Figure 1
California's 35 Local Air Districts Are Not All Meeting Federal Ozone Standards

A map of California divided into the 35 local air districts that illustrates their federal ozone standards status.

Source: CARB.

Note: Some districts show more than one attainment level because of multiple air basins within their jurisdictions.

Requirements in Certain Areas With Revised EPA Nonattainment Classification for Ozone

In certain areas classified as serious, the revised plans must include the following:

  • Enhanced monitoring.
  • A demonstration of progress toward meeting certain emissions standards.
  • A clean-fuel vehicle program and transportation controls.
  • Stricter requirements for emissions reductions.

In areas classified as severe, the revised state plans must identify and adopt specific enforceable transportation control strategies, as well as including the elements listed above.

Source: San Diego Air District's 2016 regional plan.

As a result of the San Diego region's inability to meet ozone standards, the chief of CARB's Air Quality Planning Branch stated that CARB intends to include a request in the state plan to reclassify the region's ozone nonattainment status from moderate to severe, as Figure 2 shows. When the EPA reclassifies a region that is not meeting ozone standards, federal law requires the state to submit a revised state plan for that area. The revised plan must include the elements described in the text box. In areas with serious or severe ozone classifications, the thresholds at which federal law requires facilities to have a permit for ozone-causing emissions (Title V permit)—which apply to major stationary sources of pollution, such as power plants and large manufacturing operations—are lower. These lower thresholds effectively increase the number of facilities that require those permits. For instance, if a major stationary source of air pollution in an area with marginal or moderate ozone classification emits less than 100 tons of ozone-causing pollution per year, it may operate without a Title V permit. However, sources in areas with a serious classification for ozone require Title V permits if they emit 50 tons or more per year, while sources in areas with a severe classification require Title V permits if they emit 25 tons or more per year.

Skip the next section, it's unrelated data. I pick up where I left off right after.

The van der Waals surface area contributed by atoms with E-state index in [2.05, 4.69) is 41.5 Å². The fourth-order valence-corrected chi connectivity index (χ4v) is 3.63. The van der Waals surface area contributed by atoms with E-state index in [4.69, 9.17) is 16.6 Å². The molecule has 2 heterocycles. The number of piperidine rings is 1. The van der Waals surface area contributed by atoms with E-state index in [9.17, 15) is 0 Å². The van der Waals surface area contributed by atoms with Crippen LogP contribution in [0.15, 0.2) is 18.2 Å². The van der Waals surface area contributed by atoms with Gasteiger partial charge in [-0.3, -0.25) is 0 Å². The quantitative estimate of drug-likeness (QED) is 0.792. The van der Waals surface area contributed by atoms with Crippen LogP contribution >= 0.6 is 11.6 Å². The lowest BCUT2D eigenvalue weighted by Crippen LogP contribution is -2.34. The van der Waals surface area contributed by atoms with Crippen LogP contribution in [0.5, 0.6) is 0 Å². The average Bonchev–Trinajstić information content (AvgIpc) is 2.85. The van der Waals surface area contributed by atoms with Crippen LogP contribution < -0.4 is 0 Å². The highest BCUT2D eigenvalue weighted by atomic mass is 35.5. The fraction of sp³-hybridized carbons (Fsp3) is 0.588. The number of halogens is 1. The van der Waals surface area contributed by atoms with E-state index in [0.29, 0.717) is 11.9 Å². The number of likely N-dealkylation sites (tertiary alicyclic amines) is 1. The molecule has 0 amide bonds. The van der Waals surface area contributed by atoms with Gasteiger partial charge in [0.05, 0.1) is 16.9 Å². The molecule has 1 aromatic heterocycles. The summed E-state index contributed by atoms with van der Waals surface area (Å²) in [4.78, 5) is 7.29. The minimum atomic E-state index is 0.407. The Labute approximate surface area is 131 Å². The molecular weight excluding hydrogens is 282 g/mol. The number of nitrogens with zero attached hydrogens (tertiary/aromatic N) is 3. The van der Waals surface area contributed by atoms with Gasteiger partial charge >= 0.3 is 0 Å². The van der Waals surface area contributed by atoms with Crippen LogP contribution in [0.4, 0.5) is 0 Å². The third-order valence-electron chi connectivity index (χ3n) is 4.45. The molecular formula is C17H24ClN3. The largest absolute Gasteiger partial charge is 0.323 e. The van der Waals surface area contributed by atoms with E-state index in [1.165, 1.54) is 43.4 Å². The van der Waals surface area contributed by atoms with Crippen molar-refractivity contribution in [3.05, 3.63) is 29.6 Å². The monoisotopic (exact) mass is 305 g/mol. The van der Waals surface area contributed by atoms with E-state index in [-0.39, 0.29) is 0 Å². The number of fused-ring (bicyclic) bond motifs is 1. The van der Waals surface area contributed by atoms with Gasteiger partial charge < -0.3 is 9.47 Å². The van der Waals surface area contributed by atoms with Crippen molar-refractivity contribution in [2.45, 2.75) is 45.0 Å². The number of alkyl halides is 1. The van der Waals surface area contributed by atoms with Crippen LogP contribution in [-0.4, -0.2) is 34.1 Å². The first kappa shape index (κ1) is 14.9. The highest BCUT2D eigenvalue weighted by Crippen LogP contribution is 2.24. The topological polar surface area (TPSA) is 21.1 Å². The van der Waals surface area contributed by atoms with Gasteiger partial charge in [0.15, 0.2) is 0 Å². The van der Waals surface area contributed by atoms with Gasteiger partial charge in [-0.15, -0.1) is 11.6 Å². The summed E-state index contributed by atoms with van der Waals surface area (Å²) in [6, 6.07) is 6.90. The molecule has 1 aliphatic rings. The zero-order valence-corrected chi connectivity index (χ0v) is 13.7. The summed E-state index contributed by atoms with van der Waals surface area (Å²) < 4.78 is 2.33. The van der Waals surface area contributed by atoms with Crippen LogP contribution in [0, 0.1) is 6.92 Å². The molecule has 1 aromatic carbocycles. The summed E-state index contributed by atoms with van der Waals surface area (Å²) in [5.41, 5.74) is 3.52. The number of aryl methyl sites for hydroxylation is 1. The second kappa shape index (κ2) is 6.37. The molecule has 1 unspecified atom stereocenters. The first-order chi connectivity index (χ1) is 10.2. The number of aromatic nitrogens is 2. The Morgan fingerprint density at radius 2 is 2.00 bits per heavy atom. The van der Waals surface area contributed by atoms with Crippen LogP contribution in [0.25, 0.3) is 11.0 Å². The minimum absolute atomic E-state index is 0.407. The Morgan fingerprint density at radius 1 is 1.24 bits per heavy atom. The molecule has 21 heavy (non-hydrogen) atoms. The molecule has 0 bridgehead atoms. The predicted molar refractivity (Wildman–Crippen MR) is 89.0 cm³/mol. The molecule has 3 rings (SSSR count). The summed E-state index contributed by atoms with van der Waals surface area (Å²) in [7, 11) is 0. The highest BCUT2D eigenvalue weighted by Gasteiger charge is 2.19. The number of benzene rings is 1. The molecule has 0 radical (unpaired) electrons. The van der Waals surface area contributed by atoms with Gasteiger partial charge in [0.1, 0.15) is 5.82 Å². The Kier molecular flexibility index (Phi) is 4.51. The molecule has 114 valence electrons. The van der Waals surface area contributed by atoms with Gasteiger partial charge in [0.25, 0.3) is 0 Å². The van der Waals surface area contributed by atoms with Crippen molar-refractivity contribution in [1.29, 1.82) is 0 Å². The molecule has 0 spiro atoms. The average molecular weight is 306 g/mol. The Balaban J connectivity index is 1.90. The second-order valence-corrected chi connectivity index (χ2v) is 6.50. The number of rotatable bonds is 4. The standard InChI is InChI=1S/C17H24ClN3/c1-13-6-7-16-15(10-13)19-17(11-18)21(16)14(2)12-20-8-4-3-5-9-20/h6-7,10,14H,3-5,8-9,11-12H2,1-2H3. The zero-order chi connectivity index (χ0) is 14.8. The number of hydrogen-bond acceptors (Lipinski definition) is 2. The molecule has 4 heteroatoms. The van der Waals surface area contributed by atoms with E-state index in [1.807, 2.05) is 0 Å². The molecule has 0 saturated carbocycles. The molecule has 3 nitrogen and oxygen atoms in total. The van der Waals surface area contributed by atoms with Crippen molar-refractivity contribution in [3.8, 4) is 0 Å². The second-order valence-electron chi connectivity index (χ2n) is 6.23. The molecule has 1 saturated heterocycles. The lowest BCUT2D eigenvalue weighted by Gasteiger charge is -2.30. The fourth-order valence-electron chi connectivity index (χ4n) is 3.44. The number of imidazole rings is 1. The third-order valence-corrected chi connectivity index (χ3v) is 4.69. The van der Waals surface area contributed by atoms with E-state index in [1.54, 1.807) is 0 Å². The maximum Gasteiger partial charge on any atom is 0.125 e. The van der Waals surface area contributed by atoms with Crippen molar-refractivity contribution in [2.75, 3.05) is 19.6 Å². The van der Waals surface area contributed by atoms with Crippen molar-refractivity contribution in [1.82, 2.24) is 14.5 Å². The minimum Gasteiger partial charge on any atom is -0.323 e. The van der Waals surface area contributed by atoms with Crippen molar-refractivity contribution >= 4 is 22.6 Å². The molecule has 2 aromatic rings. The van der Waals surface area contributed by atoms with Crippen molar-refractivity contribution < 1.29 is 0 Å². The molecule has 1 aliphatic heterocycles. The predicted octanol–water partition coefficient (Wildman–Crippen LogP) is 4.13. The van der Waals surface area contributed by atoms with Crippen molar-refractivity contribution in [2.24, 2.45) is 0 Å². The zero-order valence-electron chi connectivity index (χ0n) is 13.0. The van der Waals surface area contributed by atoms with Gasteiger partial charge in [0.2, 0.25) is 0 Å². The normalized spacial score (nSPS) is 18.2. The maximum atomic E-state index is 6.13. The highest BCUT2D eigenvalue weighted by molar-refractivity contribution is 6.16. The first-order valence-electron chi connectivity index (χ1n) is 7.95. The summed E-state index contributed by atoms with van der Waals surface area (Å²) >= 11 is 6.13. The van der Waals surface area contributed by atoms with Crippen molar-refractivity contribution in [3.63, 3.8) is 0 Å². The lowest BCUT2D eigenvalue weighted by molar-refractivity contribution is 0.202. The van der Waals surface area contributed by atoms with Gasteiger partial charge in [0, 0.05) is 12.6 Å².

Figure 2
CARB Will Recommend the San Diego Region's Federal Ozone Attainment Status Be Downgraded From Moderate to Severe

A figure that illustrates the San Diego region's current and future levels of ozone standards status based on CARB's recommendation to the region from "moderate" to "severe."

Source: Federal law, EPA 2015 ozone attainment status, and interviews with CARB staff.